Moreover, if there were a judgment for plaintiff in the test case and the plaintiff class were subsequently certified, the effects of the district court's allegedly erroneous manner of proceeding could be cured on appeal by vacating the order certifying the class. Peritz v. Liberty Loan Corp., 523 F.2d 349, 352-55 (7th Cir.1975). Under this scenario, only the test plaintiff would be able to participate in the judgment; the putative class members would have to bring a second action to try their claims. Defendants might have to endure a second trial on the merits but, as we noted above, the potential burdens of relitigation do not constitute irreparable harm. In re San Juan Star Co., 662 F.2d at 112. Thus, we cannot say that the effects upon defendants of undergoing the test case procedure and waiting to appeal in the usual course are so serious as to render the rights they assert "incapable" of later vindication.
Defendants' second contention is that they are suffering irreparable harm as a consequence of the district court's interlocutory order because the district court's decision to postpone its ruling on the issue of class certification has tolled the statute of limitations with respect to all of the putative class members. Crown Cork & Seal Co. v. Parker, 462 U.S. 345, 103 S.Ct. 2392, 76 L.Ed.2d 628 (1983). It is true that, regardless of whether federal or Puerto Rico law governs the limitations period in the case at bar, if the district court were to rule promptly on the issue of class certification and refuse to certify the class, the statute of limitations would run again with respect to the individual claims of the putative class members. Fernandez v. Chardon, 681 F.2d 42, 49-50 (1st Cir.1982), aff'd sub nom. Chardon v. Fumero Soto, 462 U.S. 650, 103 S.Ct. 2611, 77 L.Ed.2d 74 (1983).10 However, the limitations period would not begin to run again with respect to the class; after the district court entered a final judgment on the merits, the putative class members could promptly intervene and appeal from the denial of class certification without fear that their claims were time-barred. United Airlines, Inc. v. McDonald, 432 U.S. at 391-95 & n. 15, 97 S.Ct. at 2468-70 & n. 15.
While the district court's decision to proceed with a test case does not extend defendants' exposure to liability from the class claims, it arguably extends their exposure with respect to the individual claims. But, even if defendants were entitled to the interlocutory relief they seek, it is not at all clear that their exposure to liability from individual claims would be appreciably shortened on remand, because the district court might certify the plaintiff class, or conditionally certify the class pending further consideration on the eve of judgment. See Fed.R.Civ.P. 23(c)(1). Furthermore, defendants appear fully apprised of the scope of their potential liability. In these circumstances, we do not think that the suspension of the limitations period in respect to the individual claims is causing defendants irreparable harm.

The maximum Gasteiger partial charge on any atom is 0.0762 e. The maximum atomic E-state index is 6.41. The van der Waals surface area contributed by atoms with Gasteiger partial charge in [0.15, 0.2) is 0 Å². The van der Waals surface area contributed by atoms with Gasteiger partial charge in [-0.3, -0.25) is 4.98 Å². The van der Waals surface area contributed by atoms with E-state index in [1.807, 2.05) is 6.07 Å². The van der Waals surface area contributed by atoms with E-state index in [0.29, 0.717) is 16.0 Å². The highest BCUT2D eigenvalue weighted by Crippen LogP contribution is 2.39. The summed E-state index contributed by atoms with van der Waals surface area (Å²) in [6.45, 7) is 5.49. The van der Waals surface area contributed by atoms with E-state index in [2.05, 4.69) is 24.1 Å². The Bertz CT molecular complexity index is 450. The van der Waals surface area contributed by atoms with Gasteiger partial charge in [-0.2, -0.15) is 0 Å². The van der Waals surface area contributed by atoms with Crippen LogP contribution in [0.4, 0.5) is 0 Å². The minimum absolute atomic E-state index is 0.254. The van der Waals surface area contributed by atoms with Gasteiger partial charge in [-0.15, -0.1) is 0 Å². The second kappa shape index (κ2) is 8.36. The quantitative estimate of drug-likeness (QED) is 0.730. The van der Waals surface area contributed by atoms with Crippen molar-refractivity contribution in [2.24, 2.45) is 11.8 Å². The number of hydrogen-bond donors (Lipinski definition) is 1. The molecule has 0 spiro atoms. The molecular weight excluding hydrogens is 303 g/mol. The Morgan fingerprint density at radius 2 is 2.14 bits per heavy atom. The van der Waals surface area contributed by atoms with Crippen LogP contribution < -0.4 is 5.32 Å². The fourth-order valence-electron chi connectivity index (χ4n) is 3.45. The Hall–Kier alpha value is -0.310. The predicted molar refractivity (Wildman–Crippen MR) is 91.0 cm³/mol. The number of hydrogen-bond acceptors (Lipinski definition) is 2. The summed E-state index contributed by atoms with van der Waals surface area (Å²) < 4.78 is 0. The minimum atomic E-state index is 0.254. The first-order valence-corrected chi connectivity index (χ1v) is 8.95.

Third, citing the Third Circuit's decision in Katz v. Carte Blanche Corp., 496 F.2d 747, 761-62 (3d Cir.) (en banc), cert. denied, 419 U.S. 885, 95 S.Ct. 152, 42 L.Ed.2d 125 (1974), defendants argue that the district court's order causes them irreparable harm because the seventh amendment guarantees them "a right to a unitary trial before a single jury on all issues." However, the Katz court did not hold that separating the issues of liability and class certification necessarily infringes on the seventh amendment; it merely suggested that, in certain circumstances, it might. Id. As Professors Wright and Miller have written, "there is no [general] constitutional impediment to trying different issues to the jury at separate times," 7A C. Wright & A. Miller, Federal Practice & Procedure Sec. 1801, at 268 (1972), and defendants have not made any concrete showing of prejudice flowing from the bifurcation of the issues of liability and certification. See Gasoline Products Co. v. Champlin Refining Co., 283 U.S. 494, 498-99, 51 S.Ct. 513, 514-15, 75 L.Ed. 1188 (1931); Franklin Music Co. v. American Broadcasting Co., 616 F.2d 528, 538 (3d Cir.1980). From this vantage point, we decline to speculate on how the district court's manner of proceeding might possibly infringe on any seventh amendment rights of defendants, if it infringes at all.